Loretta and Dottie's phones were busy.  They were trying to call me. I finally got through, and all of us were just in total shock. I was so distraught, I could hardly speak or think. When you lose friends such as these, it's like losing kin.
    We were concerned for Patsy and Charlie's kids, Julie and Randy, and about Jean, who was expecting her and Hawk's second child in a matter of weeks. Loretta and Dottie were getting in touch with Charlie. Loretta said, "Faye, call Jean since you're closer to where they live."
   When I finally contacted Jean, she was terribly distressed but said she was holding up. I told her I would come over. She said some people were already there and she'd call me if she needed anything. My husband and I went over later.
    I knew Cowboy and Randy only from talking to them at the Opry. However, Hawk and Jean were friends. We'd known him since before they married. He and my husband raced cars at Marty Robbins' racetrack near Smyrna, TN. Hawk kept his race car, "The Tennessee Stud," in our garage. He was always over and never failed to bring eggs from his farm.
     I reflected on the close friendship Patsy, Dottie, Loretta, Brenda, and I had with Patsy - those memorable "hen parties" we'd have at Patsy's as we cooked,  gossiped, and talked about the business. There had been many, many nights we'd be together between shows at the Opry at Tootsie's Orchid Lounge [on lower Broadway, with a special second-floor entrance across the alley from the Ryman].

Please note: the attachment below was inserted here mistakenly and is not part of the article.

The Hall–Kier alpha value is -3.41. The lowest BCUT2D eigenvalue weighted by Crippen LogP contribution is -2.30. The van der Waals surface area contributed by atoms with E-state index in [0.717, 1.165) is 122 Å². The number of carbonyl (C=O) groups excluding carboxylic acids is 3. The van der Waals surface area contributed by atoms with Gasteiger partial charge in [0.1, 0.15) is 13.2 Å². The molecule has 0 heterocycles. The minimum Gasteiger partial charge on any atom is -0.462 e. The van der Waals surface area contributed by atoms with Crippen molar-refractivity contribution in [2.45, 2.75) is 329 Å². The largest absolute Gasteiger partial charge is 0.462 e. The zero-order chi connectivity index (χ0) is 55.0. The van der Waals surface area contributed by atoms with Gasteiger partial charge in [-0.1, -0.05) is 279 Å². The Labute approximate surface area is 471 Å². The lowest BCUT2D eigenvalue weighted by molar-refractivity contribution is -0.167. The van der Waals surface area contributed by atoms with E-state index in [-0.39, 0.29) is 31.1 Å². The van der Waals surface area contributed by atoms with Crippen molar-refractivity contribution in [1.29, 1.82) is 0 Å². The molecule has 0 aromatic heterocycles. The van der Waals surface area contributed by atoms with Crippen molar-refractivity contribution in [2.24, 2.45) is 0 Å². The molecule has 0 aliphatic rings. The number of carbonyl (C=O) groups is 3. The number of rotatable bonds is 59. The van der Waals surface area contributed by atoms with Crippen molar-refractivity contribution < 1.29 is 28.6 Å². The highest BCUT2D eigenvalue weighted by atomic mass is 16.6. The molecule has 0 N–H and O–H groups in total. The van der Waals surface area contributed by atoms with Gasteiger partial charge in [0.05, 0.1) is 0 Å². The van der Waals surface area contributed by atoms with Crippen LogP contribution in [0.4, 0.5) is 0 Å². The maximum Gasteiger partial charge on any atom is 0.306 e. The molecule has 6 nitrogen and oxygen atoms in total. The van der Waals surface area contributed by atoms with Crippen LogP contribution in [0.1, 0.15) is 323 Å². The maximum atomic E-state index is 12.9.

It was always laughs, just us bunch of women, talking like sisters about our husbands, kids, problems. The friendship and fun we shared with Patsy would now be gone. Patsy's heart, home, and pocketbook were always open to those in need.
    Oh, how I would miss her and her devilish sense of humor. She was riding high, becoming an across-the-boards star. I couldn't help but think that just when the best of her life had begun, it ended.
    The services for Hawk, Cowboy, and Randy where mobbed. It was impossible to get anywhere near the funeral home. My last goodbye to my friends was as their funeral processions went by our home and we stood silently on the porch. They were the longest processions I'd ever witnessed. We didn't get to say a real goodbye to Patsy, because her body was flown home to Winchester.  
    These precious loved ones were laid to rest, but the memories of each never were. It's been 40 years. I can't remember everything that's happened in my life. But from time to time, thoughts still come back about those good times we use to share.